A class hierarchy is constructed to represent a set of hierarchically organized concepts (only).Typically base classes act as interfaces.There are two major uses for hierarchies, often named implementation inheritance and interface inheritance.
Direct representation of ideas in code eases comprehension and maintenance. Make sure the idea represented in the base class exactly matches all derived types and there is not a better way to express it than using the tight coupling of inheritance.
Here most overriding classes cannot implement most of the functions required in the interface well.Thus the base class becomes an implementation burden.Furthermore, the user of Container cannot rely on the member functions actually performing meaningful operations reasonably efficiently;it might throw an exception instead.Thus users have to resort to run-time checking and/ornot using this (over)general interface in favor of a particular interface found by a run-time type inquiry (e.g., a dynamic_cast).
A class with a virtual function is usually (and in general) used via a pointer to base. Usually, the last user has to call delete on a pointer to base, often via a smart pointer to base, so the destructor should be public and virtual. Less commonly, if deletion through a pointer to base is not intended to be supported, the destructor should be protected and non-virtual; see C.35.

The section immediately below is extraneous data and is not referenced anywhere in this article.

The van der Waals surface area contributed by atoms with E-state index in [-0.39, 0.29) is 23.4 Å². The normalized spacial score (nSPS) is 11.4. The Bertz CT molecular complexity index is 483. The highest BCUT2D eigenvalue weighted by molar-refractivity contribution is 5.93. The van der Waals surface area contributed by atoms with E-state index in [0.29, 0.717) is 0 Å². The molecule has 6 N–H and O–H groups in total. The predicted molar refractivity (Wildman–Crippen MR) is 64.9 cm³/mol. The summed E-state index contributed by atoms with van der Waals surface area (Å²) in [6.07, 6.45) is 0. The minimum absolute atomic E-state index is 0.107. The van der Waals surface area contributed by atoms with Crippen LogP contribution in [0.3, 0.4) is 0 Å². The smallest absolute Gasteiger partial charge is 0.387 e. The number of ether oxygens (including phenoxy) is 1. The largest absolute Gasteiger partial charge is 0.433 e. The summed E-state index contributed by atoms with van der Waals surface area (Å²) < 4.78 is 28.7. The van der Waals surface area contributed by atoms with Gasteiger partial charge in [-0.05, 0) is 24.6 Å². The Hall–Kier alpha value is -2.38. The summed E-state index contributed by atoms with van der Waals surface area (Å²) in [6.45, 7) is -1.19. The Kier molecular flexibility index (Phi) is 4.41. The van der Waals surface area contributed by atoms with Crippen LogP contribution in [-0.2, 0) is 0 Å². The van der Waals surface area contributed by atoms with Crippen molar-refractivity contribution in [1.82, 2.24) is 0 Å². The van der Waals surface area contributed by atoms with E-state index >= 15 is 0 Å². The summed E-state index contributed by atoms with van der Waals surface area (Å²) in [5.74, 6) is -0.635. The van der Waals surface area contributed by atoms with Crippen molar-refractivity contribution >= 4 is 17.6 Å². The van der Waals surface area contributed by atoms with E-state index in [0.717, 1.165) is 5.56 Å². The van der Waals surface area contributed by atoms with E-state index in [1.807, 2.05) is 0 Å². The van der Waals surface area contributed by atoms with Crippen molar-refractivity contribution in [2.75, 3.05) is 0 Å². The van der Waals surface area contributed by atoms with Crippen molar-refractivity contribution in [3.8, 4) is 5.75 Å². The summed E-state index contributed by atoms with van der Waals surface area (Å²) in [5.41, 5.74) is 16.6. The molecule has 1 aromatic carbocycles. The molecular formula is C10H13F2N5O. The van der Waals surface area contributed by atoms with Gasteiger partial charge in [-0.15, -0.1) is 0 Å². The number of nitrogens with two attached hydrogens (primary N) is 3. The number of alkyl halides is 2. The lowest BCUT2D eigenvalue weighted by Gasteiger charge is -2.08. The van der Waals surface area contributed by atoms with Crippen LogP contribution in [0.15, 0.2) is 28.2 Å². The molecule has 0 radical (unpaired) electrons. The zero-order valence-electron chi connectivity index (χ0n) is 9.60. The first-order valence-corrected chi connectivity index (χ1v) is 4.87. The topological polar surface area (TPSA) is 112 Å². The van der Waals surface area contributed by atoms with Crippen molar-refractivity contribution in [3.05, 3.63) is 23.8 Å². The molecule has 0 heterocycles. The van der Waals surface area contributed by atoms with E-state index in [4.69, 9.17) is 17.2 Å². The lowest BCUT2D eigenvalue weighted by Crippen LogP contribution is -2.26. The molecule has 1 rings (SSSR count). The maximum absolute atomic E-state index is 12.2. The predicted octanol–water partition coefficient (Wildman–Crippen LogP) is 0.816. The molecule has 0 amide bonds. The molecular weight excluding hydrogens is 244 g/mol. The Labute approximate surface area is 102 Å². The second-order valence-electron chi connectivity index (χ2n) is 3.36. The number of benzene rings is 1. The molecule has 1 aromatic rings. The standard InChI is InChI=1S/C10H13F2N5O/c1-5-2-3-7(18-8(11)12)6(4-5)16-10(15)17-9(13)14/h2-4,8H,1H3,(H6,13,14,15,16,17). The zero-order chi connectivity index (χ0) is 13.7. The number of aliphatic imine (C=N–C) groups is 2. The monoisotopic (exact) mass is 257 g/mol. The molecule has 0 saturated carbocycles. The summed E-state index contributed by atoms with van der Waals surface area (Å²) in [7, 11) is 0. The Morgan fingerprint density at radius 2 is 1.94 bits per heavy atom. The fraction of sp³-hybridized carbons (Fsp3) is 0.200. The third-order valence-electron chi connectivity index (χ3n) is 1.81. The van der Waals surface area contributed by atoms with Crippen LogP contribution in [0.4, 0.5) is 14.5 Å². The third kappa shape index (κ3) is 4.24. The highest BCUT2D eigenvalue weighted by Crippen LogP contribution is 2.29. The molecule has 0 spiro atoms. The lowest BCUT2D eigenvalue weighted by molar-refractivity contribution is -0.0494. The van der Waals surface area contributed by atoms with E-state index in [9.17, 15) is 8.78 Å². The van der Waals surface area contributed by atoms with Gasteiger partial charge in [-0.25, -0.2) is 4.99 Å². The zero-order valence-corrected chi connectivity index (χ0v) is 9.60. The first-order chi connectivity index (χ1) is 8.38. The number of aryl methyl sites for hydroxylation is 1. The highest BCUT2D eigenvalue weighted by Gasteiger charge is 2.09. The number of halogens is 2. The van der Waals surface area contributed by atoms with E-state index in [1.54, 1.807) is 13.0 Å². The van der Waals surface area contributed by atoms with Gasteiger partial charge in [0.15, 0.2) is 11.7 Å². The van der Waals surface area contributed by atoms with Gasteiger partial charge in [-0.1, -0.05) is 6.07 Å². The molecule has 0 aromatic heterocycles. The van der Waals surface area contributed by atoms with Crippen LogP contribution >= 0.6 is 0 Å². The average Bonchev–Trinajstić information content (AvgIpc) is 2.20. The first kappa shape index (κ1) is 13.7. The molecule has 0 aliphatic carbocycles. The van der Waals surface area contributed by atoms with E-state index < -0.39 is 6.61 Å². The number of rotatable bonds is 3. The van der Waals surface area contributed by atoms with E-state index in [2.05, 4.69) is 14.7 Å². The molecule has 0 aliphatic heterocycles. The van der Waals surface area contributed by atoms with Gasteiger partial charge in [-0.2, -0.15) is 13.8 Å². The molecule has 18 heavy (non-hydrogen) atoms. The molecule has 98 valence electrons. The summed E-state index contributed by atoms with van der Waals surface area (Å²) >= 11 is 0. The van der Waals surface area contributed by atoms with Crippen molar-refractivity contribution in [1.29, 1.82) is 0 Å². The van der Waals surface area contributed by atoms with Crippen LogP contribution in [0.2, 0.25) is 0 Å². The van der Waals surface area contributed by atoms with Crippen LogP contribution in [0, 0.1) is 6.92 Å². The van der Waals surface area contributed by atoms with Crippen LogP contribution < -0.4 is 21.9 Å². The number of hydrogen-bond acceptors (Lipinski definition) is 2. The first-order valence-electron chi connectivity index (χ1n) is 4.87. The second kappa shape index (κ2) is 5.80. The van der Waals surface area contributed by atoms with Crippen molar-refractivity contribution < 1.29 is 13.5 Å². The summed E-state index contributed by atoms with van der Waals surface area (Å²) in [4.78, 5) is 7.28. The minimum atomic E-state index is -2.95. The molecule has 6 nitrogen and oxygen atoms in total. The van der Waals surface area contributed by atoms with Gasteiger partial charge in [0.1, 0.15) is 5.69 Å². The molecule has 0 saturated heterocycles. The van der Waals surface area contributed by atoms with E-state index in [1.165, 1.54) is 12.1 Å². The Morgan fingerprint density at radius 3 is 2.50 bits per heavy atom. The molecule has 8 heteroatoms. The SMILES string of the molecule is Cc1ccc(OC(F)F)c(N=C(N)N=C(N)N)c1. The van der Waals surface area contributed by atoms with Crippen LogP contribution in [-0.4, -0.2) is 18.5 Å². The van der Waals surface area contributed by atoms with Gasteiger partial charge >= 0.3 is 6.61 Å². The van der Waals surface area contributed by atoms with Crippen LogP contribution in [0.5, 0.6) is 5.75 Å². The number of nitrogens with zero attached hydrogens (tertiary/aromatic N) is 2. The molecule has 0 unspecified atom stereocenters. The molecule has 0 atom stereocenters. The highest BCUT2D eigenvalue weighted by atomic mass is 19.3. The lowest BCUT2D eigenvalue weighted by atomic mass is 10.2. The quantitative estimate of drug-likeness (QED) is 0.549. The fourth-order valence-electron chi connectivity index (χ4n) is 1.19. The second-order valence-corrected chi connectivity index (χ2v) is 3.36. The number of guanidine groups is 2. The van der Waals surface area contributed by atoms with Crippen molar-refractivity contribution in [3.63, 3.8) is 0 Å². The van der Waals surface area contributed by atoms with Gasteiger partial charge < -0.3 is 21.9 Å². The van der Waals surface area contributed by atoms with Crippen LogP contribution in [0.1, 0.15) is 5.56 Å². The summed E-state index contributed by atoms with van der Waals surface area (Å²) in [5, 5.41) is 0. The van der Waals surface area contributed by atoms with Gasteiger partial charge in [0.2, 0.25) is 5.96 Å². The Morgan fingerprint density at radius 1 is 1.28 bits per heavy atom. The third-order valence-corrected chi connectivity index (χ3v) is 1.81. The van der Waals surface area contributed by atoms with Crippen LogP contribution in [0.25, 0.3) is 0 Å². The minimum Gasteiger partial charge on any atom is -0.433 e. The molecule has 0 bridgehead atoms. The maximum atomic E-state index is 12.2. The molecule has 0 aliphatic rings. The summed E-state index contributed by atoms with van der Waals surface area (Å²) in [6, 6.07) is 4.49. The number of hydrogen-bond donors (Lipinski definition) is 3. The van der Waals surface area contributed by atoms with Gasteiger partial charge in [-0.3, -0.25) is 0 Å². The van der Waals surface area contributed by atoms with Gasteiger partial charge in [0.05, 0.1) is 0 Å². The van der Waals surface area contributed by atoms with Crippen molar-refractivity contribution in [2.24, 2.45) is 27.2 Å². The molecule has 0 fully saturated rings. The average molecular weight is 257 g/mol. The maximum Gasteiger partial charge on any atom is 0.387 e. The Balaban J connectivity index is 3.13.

Readability.Detection of mistakes.Writing explicit virtual, override, or final is self-documenting and enables the compiler to catch mismatch of types and/or names between base and derived classes. However, writing more than one of these three is both redundant and a potential source of errors.
Implementation details in an interface make the interface brittle;that is, make its users vulnerable to having to recompile after changes in the implementation.Data in a base class increases the complexity of implementing the base and can lead to replication of code.
In early OOP (e.g., in the 1980s and 1990s), implementation inheritance and interface inheritance were often mixedand bad habits die hard.Even now, mixtures are not uncommon in old code bases and in old-style teaching material.
The implementation of Shape::move() is an example of implementation inheritance:we have defined move() once and for all for all derived classes.The more code there is in such base class member function implementations and the more data is shared by placing it in the base,the more benefits we gain - and the less stable the hierarchy is.
There is often a choice between offering common functionality as (implemented) base class functions and freestanding functions(in an implementation namespace).Base classes give a shorter notation and easier access to shared data (in the base)at the cost of the functionality being available only to users of the hierarchy.